Right now, I expect to use the same basic methods from this year, but I want to make sure this is the best method to use. I need to spend more time reflecting on this and talking to a couple other teachers at my school to see what they think.
Every year, my students fill out writing and reading surveys at the start of the school year. The last question on each one asks them, “Are you a writer?” and “Are you a reader?” Students also fill out these same surveys at the end of the year. This year, I had fifty-six students, many of whom had especially bad experiences with reading and writing the previous school year. At the start of the year, thirty-three identified themselves as readers and only nineteen as writers. By the end of the year, fifty-one students identified themselves as readers and thirty-two as writers, with another three in the middle.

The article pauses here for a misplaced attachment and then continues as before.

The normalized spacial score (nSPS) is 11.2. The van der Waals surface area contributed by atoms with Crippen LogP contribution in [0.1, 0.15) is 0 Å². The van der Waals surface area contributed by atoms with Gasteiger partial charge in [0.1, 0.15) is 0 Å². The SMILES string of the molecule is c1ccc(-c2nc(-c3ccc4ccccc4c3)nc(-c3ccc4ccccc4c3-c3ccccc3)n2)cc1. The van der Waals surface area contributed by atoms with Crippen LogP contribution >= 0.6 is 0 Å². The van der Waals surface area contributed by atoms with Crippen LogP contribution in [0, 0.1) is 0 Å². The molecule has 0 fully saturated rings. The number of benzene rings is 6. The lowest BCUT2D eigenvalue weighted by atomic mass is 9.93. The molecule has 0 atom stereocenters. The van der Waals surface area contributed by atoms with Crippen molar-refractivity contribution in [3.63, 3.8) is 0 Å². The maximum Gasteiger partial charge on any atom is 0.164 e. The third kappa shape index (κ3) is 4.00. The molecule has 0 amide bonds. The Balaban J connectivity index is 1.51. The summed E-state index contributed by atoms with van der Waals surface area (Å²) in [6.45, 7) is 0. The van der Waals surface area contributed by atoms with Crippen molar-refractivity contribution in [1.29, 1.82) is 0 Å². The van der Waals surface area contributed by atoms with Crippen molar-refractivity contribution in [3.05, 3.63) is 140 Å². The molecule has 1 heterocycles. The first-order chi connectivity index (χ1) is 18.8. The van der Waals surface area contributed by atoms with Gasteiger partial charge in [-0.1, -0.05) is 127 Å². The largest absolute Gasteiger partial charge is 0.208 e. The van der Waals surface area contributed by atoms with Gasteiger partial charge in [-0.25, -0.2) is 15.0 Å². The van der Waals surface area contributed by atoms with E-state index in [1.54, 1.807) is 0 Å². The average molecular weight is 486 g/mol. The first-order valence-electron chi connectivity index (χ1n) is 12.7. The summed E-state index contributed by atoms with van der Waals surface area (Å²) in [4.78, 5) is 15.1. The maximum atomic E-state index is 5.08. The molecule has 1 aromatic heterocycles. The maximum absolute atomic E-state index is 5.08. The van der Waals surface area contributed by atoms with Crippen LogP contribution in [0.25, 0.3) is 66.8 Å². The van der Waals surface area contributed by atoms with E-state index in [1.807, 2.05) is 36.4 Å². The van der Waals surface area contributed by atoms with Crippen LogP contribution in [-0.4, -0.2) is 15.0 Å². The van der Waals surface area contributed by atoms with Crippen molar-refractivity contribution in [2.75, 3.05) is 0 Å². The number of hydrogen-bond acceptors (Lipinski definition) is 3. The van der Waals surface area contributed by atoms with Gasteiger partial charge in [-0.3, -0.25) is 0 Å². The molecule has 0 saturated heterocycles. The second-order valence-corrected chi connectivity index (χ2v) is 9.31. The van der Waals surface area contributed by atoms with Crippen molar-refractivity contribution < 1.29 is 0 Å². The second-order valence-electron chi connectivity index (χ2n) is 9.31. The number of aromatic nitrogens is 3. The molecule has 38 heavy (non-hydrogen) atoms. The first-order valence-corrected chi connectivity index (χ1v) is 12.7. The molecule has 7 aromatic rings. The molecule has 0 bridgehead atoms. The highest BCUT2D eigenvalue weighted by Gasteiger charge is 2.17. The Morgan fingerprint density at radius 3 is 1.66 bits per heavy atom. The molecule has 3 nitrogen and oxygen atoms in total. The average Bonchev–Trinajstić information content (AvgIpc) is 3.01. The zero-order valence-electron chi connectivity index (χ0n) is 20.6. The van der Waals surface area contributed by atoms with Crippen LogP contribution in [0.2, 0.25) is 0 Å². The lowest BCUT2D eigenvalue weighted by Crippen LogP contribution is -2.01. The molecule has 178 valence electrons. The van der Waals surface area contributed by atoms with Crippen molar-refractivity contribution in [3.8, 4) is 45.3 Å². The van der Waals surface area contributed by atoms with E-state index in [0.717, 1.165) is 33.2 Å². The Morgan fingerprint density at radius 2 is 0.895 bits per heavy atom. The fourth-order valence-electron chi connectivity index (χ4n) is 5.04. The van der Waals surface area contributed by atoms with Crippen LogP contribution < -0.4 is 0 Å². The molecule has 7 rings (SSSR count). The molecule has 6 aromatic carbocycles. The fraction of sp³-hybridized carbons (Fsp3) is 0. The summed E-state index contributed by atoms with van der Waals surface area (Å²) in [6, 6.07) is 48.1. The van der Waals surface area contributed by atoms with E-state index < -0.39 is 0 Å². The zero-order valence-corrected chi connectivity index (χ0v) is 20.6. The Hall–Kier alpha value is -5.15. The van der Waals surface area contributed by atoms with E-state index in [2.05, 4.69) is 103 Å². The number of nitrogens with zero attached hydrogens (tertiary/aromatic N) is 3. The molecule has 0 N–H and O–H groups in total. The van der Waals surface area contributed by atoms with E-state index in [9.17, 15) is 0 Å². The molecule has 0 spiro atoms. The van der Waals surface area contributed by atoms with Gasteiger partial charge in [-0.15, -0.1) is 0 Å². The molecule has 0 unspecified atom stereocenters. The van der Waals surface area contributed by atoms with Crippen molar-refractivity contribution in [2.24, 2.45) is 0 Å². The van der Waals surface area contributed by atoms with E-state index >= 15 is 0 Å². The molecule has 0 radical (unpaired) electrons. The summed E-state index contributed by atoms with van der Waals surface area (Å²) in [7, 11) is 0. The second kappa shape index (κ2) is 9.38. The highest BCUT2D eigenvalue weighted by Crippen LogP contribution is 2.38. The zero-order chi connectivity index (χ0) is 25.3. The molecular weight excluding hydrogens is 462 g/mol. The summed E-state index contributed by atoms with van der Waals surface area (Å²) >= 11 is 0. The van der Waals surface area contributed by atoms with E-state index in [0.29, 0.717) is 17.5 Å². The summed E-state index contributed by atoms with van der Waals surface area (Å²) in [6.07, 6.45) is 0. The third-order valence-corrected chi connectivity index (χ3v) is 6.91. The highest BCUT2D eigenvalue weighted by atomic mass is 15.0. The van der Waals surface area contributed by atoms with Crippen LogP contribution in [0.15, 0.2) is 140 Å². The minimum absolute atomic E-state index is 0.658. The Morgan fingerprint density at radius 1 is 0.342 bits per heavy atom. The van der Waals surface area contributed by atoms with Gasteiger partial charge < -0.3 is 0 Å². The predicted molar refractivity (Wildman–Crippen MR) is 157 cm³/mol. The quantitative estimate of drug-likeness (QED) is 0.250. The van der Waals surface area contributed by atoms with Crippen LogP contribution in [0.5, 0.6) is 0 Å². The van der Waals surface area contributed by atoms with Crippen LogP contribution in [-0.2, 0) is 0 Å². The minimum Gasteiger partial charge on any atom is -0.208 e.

While I am excited by all the students who changed their answers over the course of the year, I’m always bothered by the students who still answer no, especially this year with the higher number who answered no in writing. I know that a simple yes/no question doesn’t fully capture where each student is as a writer, and there were many positives among the students who still answered no. Still, though, I want to help turn this around, to bring the numbers up to the same levels as reading.
For students who still don’t see themselves as writers, the most common reason they gave was that they don’t enjoy it. And this is understandable. Even though I find a deep satisfaction from writing, I don’t always enjoy it either. And this is true of many writers. It’s hard and takes a lot of work to try to write well. Most of my students have had little experience with writing before seventh grade, and as is clear from the low number who saw themselves as writers at the start of the year, many of their experiences weren’t positive ones. For them, writing every day, revising over multiple drafts, all of this can be a bit much. Thus, my writing question: How can I help students find more enjoyment in their writing?